Anemia-a medical condition that affects millions of people around the world, making it one of the most common blood disorders.
This condition occurs when the number of red blood cells (RBCs) or the amount of hemoglobin (a protein that carries oxygen) in the body is lower than normal.
This reduction can interfere with the blood’s ability to deliver oxygen to tissues and organs, which can cause a variety of health issues.
What is Anemia?
Anemia is a decrease in the quantity of red blood cells or hemoglobin in the blood.
Hemoglobin carries oxygen from the lungs to the rest of the body.
When you’re anemic, your body isn’t receiving the amount of oxygen it needs to function properly, which can lead to fatigue and other symptoms.
Anemia can be temporary or long term, and its severity can range from mild to severe.
It can also be a warning sign of serious illnesses, such as cancer or kidney disease.
It’s crucial to get anemia diagnosed promptly and treated effectively.
What Red Blood Cells Do?
Your body makes three types of blood cells.
- White blood cells help fight off germs
- Platelets help your blood to stick together and form clots
- Red blood cells carry oxygen all over your body.
Red blood cells contain a protein full of iron that makes blood red, and this is called hemoglobin.
Hemoglobin helps red blood cells move oxygen from your lungs to everywhere else in your body. It also helps move carbon dioxide from different parts of your body to your lungs, so you can breathe it out.
The soft, spongy part inside many of your big bones, known as bone marrow, makes red blood cells and hemoglobin.
To make these, your body needs iron, vitamin B-12, folate, and other nutrients from the food you eat.
Causes of Anemia
Anemia can be caused by several factors, including:
- Iron deficiency: This is the most common cause of anemia. The body requires iron to produce hemoglobin. Iron deficiency can occur due to a diet low in iron, poor absorption of iron by the body, or blood loss from menstruation or injury.
- Vitamin deficiency: Besides iron, the body also needs vitamin B12 and folic acid to produce enough healthy red blood cells. A diet lacking in these and other key nutrients can cause decreased red blood cell production.
- Chronic diseases: Certain diseases, such as cancer, HIV/AIDS, rheumatoid arthritis, kidney disease, and other inflammatory diseases, can interfere with the production of red blood cells, resulting in chronic anemia.
- Inherited and hemolytic anemias: Some anemias, like sickle cell anemia and thalassemia, are inherited. Hemolytic anemias occur when the body destroys red blood cells faster than it can produce them.
If you have anemia, you might feel really tired and find it hard to do your usual activities. You could also notice other changes like:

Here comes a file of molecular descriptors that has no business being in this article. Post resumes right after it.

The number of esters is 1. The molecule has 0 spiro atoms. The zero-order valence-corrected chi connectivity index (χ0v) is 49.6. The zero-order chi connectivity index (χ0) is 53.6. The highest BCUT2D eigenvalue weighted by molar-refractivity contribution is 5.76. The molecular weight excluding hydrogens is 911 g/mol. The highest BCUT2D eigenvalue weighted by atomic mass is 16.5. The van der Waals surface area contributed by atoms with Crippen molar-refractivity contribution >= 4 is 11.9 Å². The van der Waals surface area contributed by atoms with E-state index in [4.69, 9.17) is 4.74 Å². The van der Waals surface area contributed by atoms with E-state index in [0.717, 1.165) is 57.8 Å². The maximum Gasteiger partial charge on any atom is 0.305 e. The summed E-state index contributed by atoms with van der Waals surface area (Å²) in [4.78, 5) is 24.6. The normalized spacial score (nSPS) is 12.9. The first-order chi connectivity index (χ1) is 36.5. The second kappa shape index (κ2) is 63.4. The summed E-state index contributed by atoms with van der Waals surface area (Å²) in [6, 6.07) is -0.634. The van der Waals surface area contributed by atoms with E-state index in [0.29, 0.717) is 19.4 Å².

- Feeling out of breath, even when you’re not doing much.
- Feeling dizzy or wobbly when you stand or move around.
- Your heartbeat might feel fast, uneven, or like it’s skipping a beat.
- You might hear a swooshing noise in your ear from time to time.
- You could get headaches more often.
- Your skin might look paler or more yellow than it usually does.
- You might feel a squeezing or pressing pain in your chest.
Types of Anemia
Anemia comes in many forms and happens when the levels of red blood cells in your body are low. Here’s a breakdown:
Anemias related to nutrition
- Pernicious anemia: This is when your body can’t absorb vitamin B12, leading to anemia.
- Iron-deficiency anemia: This happens when your body lacks iron, which it needs to make hemoglobin, a protein that helps red blood cells carry oxygen.
- Megaloblastic anemia: This type of anemia happens when you’re low in vitamin B12 and/or vitamin B9 (folate).
Anemias that you can inherit
- Sickle cell anemia: This changes the shape of your red blood cells into stiff, sticky cells that can block blood flow.
- Fanconi anemia: This is a rare disorder that can lead to anemia.
- Diamond-Blackfan anemia: This condition stops your bone marrow from making enough red blood cells.
Anemias caused by abnormal red blood cells
- Hemolytic anemia: This type of anemia happens when your red blood cells break down or die faster than usual.
- Aplastic anemia: This is when the stem cells in your bone marrow don’t make enough red blood cells.
- Autoimmune hemolytic anemia: This happens when your immune system attacks your red blood cells.
- Sideroblastic anemia: This is when you don’t have enough red blood cells and too much iron in your system.
- Macrocytic anemia: This is when your bone marrow makes red blood cells that are unusually large.
- Microcytic anemia: This happens when your red blood cells are smaller than usual because they don’t have enough hemoglobin.